1. Reduce credit utilization ratio

Credit utilization ratio plays an important role in CIBIL score calculation. A high utilization shows an over dependence on credit and reduces your credit score. By using the funds to pay off your credit card outstanding balances you can reduce this utilization ratio and work towards improving your credit score. Make sure you do not use more than 30% of your available credit limit. Keeping low utilization levels helps boost CIBIL rating.

  1. Exhibit good credit behaviour

Since you have sufficient money in your bank account, make sure you pay all your bills and EMIs on time. By exhibiting responsible behaviour and making on time payments one can build positive credit history.

What is the Meaning behind Your Credit Score Range?

There is sense of comfort and satisfaction when you know that your credit score falls within the top range. However, what’s the top range exactly? How does it affect your creditworthiness?

A lot of people are unaware of the different types of credit score ranges and how they affect your credit profile.

Taking the CIBIL score range as an example for this post, we will take a look at the different ranges that fall within its entire spectrum.

CIBIL Score Groups

CIBIL scores on a scale of 300 and 900. So, a score of 300 will be the lowest, and 900 the highest. This range is divided into small groups:

750-900

If your score is above 750 then you won’t have any trouble in securing a personal loan, home loan, etc. with a bank of your choice. You can also easily get attractive interest rates with a score in this group.

Most of the people whose scores fall this in this category have three common habits:

  • They always pay their credit card bills and EMIs on time.
  • They have multiple credit cards but their credit utilization is low. So, if their credit card limit is Rs. 5 lakhs, they will use less than Rs. 1 lakh of the same.
  • They don’t close their oldest bank accounts and try not to open new ones

600-749

If your score falls under this range, then you can consider your score “good” but not excellent. What it means is that you are a responsible credit user and know how to manage your money. You try to pay your bills on time but may occasionally be late for a payment or two.

500-600

Any score between 500-600 is a fair score. So, although it’s not a low CIBIL score, it’s not good either. From the perspective of your creditworthiness, you shouldn’t be happy with a score in this group.

Although you can apply for a loan with a “fair” score, it’s not recommended. This is because there is still a good chance of facing rejection. If you apply for a loan multiple times in a short period, then it can actually damage your score further. So, what you should ideally do is work on the score first. Once you have moved from a “fair” score to at least “good”, you can apply for the loan. Not only now you will be able to easily secure it, you can also try to get lower interest rates and more comfortable terms and conditions.

Below 500

A CIBIL score below 500 is considered a low CIBIL score, or rather a “poor” CIBIL score. As you can expect, this means that you will only have problems such as:

  • Obtaining any kind of loan itself can become extremely challenging. Even if you are able to convince a lender to overlook the score, you will have to pay a high interest rate that will make the proposition not worth it.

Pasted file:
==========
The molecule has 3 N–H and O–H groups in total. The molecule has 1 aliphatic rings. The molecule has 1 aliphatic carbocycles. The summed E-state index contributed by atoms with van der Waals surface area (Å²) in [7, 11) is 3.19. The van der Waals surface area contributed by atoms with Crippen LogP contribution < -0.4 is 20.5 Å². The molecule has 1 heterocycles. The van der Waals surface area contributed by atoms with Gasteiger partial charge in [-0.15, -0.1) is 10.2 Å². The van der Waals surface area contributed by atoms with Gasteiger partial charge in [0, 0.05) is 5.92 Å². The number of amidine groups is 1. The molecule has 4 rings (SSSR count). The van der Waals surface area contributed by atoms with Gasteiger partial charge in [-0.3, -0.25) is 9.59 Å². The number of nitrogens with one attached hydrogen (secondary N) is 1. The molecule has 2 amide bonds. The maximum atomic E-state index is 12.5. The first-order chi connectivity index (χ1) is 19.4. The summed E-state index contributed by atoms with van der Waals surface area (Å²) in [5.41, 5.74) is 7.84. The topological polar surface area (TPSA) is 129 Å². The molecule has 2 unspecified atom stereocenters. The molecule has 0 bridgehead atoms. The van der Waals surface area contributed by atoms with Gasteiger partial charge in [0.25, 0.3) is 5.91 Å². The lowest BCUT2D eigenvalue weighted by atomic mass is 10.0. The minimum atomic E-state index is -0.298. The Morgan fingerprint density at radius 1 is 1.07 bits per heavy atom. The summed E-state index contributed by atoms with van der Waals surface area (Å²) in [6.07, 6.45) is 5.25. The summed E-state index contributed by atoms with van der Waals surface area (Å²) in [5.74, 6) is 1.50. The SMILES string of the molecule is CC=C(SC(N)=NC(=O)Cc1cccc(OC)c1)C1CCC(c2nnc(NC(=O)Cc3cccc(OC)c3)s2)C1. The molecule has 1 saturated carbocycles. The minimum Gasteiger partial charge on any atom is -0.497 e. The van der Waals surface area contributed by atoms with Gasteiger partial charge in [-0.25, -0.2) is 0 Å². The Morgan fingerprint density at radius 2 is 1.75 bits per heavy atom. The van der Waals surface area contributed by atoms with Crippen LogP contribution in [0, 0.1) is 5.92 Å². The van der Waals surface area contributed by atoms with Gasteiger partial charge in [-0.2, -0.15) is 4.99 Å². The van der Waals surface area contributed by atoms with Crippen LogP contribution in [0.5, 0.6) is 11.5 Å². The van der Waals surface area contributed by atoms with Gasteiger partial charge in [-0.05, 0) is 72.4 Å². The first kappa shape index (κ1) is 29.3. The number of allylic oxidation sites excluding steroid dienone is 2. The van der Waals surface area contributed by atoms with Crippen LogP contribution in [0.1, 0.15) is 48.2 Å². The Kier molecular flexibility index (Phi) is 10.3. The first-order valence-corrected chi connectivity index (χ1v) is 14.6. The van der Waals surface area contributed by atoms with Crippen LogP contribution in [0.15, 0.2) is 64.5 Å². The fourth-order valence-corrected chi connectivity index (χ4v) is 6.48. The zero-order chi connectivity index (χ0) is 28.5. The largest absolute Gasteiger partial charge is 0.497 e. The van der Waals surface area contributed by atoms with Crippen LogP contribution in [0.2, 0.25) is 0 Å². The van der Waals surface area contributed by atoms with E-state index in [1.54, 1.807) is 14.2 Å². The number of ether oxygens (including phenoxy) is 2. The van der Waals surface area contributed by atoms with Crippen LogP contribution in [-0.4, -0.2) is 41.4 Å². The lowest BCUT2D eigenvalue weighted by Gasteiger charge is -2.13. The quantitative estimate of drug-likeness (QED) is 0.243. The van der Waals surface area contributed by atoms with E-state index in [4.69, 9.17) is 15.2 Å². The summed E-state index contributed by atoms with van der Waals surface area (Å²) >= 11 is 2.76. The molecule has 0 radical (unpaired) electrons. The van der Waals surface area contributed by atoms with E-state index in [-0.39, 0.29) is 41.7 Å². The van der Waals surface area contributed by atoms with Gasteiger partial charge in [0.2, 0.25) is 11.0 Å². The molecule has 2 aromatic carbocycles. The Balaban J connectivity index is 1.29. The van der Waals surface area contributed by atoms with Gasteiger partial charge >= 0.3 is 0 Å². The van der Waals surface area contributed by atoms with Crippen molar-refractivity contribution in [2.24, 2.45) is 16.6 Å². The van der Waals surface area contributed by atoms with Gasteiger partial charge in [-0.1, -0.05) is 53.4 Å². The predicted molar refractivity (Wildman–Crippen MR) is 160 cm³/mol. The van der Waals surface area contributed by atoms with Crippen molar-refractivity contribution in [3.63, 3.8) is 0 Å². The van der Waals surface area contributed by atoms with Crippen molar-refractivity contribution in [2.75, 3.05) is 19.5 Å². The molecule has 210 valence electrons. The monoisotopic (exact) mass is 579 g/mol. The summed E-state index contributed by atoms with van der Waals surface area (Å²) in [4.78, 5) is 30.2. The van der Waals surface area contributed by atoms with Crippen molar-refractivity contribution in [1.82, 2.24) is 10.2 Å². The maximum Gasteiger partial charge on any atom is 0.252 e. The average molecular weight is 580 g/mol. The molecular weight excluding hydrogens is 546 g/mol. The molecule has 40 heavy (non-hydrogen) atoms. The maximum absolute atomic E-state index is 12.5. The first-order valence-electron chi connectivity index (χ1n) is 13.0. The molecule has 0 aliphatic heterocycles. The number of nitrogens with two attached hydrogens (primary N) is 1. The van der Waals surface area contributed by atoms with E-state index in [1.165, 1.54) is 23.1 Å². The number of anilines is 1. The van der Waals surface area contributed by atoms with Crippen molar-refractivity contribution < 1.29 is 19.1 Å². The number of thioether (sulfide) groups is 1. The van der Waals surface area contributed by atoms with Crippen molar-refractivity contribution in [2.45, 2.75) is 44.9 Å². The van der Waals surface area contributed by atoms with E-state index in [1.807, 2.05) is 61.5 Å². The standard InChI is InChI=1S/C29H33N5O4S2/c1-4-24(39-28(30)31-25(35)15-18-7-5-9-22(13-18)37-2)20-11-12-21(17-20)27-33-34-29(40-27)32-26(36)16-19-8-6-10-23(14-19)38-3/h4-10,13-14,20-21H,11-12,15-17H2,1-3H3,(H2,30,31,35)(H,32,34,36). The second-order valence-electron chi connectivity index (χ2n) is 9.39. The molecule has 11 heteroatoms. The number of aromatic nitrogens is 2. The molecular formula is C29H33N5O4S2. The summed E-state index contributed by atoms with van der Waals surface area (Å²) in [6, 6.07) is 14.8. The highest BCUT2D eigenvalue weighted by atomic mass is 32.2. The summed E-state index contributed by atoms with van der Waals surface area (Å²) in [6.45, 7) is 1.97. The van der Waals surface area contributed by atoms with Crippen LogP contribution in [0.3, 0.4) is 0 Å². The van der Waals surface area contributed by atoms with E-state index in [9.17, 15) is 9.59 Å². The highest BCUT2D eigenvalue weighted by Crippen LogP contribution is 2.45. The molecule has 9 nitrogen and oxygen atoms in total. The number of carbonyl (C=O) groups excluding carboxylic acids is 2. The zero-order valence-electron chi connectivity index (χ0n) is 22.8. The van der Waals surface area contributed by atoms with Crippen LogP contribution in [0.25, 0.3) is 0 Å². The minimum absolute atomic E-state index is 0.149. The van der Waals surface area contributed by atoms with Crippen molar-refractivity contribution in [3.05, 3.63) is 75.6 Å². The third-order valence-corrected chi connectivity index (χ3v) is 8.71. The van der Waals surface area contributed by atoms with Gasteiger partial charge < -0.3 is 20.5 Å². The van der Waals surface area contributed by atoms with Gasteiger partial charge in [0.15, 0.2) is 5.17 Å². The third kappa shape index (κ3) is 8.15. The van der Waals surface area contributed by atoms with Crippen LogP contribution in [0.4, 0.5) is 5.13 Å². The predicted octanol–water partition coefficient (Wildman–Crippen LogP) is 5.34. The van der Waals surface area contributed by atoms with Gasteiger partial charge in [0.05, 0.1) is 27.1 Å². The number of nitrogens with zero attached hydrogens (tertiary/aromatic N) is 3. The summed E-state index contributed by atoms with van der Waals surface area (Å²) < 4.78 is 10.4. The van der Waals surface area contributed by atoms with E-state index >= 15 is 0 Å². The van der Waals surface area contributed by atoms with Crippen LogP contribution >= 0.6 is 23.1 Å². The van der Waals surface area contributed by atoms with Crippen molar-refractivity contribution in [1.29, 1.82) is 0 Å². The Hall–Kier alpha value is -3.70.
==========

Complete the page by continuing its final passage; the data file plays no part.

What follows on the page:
• As many finance companies have started screening the job applications on the basis of the credit score as one factor among many, you can have a tough time securing a job too.
  • A poor score means that you will be under high stress and financial insecurity.

0 Credit Score

If your credit report shows “0” credit score, then it’s natural to be worried. However, there is no reason for that because, in most credit reports “0” doesn’t signify the lowest score, but rather than the lack of credit history. In other words- if you have never taken credit in any form, such as credit cards, loans, etc. in your life, it means there is no credit information available, and hence no credit score yet. Once you are under any kind of debt, your lender will submit the information to the credit rating agency and your credit report will be created.

Meaning of Credit Score Range

By matching your credit score with the different groups given above you can easily self-assess your creditworthiness. If your score is poor or even just “fair”, it’s best if you can take it up a notch. This is because your credit report is extremely important, and you should try to keep it in a good condition.

How to Decode One’s Credit Score

The credit score of an individual is increasingly gaining importance in the financial world. It is a measure of the person’s past ability to make timely repayments and effectively manage credit. It is necessary to maintain a strong credit history if one wishes to secure loans. Despite being such an important measure, many people have several confusions with regard to this number. Let us decode what this score is. Here you will find all you need to know about this three digit magical number.

Why is credit score so important?

Even though numerous banks and financial institutions as well as private lenders offer loans for various purposes, it is not so easy to secure loans. The CIBIL score is used by most lending institutions to assess the credit health of an individual before granting credit. Lenders want to be sure of the repayment capacity as well as the intention of the borrower before disbursing the funds. A good CIBIL score is an indicator of good financial health and responsible credit behaviour. While a bad score indicates that the person may default in future. Hence having a good CIBIL score provides easy access to loans. The rate of interest also factors in the borrower’s credit score. A low score increases the risk exposure of the lenders, who then charge a high rate of interest to cover for that risk.